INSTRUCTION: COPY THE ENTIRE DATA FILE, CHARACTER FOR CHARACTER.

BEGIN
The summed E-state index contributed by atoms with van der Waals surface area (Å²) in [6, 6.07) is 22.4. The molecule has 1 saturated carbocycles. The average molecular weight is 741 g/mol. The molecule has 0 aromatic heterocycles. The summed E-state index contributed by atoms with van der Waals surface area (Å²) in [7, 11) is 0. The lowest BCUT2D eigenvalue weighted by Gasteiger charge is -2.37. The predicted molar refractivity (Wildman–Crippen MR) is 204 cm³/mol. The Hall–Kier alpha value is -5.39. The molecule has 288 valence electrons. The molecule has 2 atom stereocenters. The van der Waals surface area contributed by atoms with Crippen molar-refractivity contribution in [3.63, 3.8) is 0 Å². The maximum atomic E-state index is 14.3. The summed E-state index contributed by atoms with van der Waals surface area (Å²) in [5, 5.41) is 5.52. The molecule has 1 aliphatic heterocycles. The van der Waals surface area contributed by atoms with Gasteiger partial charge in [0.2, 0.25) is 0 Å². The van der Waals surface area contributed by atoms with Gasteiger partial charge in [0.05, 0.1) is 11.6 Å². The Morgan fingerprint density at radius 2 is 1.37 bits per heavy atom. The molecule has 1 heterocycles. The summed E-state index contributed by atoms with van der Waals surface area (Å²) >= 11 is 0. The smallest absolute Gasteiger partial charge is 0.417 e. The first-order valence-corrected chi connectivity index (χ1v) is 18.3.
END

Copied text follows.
The summed E-state index contributed by atoms with van der Waals surface area (Å²) in [6, 6.07) is 22.4. The molecule has 1 saturated carbocycles. The average molecular weight is 741 g/mol. The molecule has 0 aromatic heterocycles. The summed E-state index contributed by atoms with van der Waals surface area (Å²) in [7, 11) is 0. The lowest BCUT2D eigenvalue weighted by Gasteiger charge is -2.37. The predicted molar refractivity (Wildman–Crippen MR) is 204 cm³/mol. The Hall–Kier alpha value is -5.39. The molecule has 288 valence electrons. The molecule has 2 atom stereocenters. The van der Waals surface area contributed by atoms with Crippen molar-refractivity contribution in [3.63, 3.8) is 0 Å². The maximum atomic E-state index is 14.3. The summed E-state index contributed by atoms with van der Waals surface area (Å²) in [5, 5.41) is 5.52. The molecule has 1 aliphatic heterocycles. The van der Waals surface area contributed by atoms with Gasteiger partial charge in [0.2, 0.25) is 0 Å². The van der Waals surface area contributed by atoms with Gasteiger partial charge in [0.05, 0.1) is 11.6 Å². The Morgan fingerprint density at radius 2 is 1.37 bits per heavy atom. The molecule has 1 heterocycles. The summed E-state index contributed by atoms with van der Waals surface area (Å²) >= 11 is 0. The smallest absolute Gasteiger partial charge is 0.417 e. The first-order valence-corrected chi connectivity index (χ1v) is 18.3.